Many investors are asking themselves, “When will silver go up?” The market conditions are ripe for another run up in the silver price.
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It’s no secret that the silver market can be incredibly volatile. From June 2020 to June 2021 alone, the white metal has seen price levels ranging from about US$17 per ounce to US$29.50.
Many investors are confused by the precious metal’s movement. After all, silver is a safe haven asset that generally fares well in times of turmoil, and the past year has been packed with tense political events — not to mention the coronavirus pandemic and the resulting global economic impact.
Unfortunately, answering the question, “When will silver go up?” is tricky. Even seasoned analysts can’t tell the future, and it’s difficult to find a consensus on the topic of when it will enter a bull market.
Nevertheless, it’s definitely possible to track down different opinions on the topic. Market participants interested in investing in silver would do well to keep these ideas top of mind as they try to determine where the price may move in the future.
When will silver go up?: Silver year-on-year
To approach the question, “When will silver go up?” it’s useful to look at its past performance.
As mentioned, the silver price has had ups and downs over the past year, including shooting up from the US$17 level to over US$28 in the summer of 2020, followed by a drop down to the US$22 mark by late September. In early February 2021, the silver price broke to a high of US$29.50 per ounce; however, by the end of March the metal had slid back down to around US$24.
It’s helpful to look at gold price drivers when trying to understand silver’s price action. Silver is of course the more changeable of the two precious metals, but it often trades in relative tandem with gold bullion.
In fact, silver’s big ride from US$17 to over US$28 in the summer of 2020 coincided with gold reaching its highest price in history — US$2,067.15 per ounce on August 7, 2020.
For gold, and by extension, silver, a key price driver lately hasn’t been so much supply and demand, but uncertainty. As noted, the past year has been filled with major geopolitical events, most notably the coronavirus pandemic, but also continued tension between the US and other countries such as China and Iran. Those and other developments have been major sources of concern for investors in the precious metals market.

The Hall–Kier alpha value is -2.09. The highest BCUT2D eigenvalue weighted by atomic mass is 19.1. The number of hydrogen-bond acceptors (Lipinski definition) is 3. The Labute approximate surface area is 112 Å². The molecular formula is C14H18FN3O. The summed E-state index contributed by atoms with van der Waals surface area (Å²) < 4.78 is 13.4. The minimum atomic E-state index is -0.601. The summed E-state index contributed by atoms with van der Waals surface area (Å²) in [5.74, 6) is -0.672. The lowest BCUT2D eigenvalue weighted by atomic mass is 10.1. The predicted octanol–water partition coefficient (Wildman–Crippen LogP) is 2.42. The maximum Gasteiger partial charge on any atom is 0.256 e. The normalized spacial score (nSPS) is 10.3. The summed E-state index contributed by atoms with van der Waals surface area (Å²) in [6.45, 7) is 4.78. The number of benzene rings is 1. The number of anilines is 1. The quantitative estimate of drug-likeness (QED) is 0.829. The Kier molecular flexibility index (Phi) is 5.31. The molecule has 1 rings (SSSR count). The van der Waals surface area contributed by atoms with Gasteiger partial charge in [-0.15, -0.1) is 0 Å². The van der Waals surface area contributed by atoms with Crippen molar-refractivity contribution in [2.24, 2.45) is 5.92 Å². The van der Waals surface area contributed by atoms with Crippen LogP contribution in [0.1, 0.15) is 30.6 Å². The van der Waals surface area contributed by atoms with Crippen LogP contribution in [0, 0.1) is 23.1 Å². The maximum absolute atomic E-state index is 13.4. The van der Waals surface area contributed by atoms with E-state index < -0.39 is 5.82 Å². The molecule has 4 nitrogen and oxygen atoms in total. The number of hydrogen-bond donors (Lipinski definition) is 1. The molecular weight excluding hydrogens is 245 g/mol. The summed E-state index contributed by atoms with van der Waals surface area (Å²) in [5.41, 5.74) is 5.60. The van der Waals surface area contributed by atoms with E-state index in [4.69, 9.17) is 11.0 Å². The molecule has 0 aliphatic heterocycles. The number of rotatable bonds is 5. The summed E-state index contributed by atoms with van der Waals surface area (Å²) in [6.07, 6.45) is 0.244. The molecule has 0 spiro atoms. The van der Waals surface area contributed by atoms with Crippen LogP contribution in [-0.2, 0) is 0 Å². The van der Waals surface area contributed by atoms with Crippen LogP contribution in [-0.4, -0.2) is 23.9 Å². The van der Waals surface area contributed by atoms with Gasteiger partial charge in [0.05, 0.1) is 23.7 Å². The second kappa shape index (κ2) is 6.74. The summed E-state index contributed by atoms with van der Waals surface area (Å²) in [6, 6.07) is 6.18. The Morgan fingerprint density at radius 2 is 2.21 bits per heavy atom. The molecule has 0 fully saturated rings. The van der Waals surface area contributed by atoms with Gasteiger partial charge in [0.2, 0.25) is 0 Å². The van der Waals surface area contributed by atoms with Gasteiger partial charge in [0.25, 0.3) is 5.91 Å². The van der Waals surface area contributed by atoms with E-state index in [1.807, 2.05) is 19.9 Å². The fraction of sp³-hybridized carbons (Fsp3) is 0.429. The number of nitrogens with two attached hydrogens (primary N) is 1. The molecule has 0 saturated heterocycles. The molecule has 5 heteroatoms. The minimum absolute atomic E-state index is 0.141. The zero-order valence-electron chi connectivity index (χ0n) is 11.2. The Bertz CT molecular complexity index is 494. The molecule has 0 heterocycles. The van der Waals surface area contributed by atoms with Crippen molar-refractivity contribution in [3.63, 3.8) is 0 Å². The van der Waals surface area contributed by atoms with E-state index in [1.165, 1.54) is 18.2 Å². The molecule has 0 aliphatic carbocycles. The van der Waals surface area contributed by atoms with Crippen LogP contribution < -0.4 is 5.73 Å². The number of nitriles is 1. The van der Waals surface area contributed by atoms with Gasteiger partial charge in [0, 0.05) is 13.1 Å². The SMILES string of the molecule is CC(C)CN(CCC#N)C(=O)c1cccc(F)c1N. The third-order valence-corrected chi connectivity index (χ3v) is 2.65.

Precious metals investors have also been closely following the US Federal Reserve’s interest rate plans. Rate hikes are generally negative for physical silver and gold prices — that’s because when rates are higher it is more profitable to invest in products that can accrue interest.
Market participants who are looking to invest in silver and wondering, “When will silver go up?” will want to watch what central banks do. In July 2019, the Fed began cutting interest rates for the first time since 2008, dropping interest rates by a quarter point to a range of 2 to 2.25 percent. Since then, the Fed has slashed interest rates to zero. As of its April 2021 meeting, the Fed had no plans to hike interest rates any time soon, and in fact some economists at the central bank are arguing for sub-zero interest rates.
When will silver go up?: Silver supply and silver demand
With the silver price enjoying some momentum, investors are keen to know what may come next. They continue to ask, “When will silver go up?” and are on the lookout for catalysts that may drive it higher.
Moving forward, geopolitical events, the global socioeconomic impact of the coronavirus and future Fed rate changes will be key factors to watch. As the US and China continue to be embroiled in longstanding trade tensions and gold continues to climb, silver may be in for a stellar second half of 2021.
But what about silver supply or silver demand? Interestingly, the latest World Silver Survey, published by the Silver Institute and Metals Focus, indicates that in 2020 the silver market experienced a 5.9 percent decrease in mine production, contributing to an overall global silver supply decline of 4 percent. No doubt, the slide in production was in large part due to the impact of COVID-19 lockdowns on operations.
In 2021, mine production is expected to increase by 8.2 percent to 848.5 million ounces, while overall global silver supply is expected to also increase by 8 percent to 1.056 billion ounces. The growth in silver mine production is expected to continue over the medium term. In the longer term (four to five years), investment in further silver exploration and development will be needed to sustain mine production.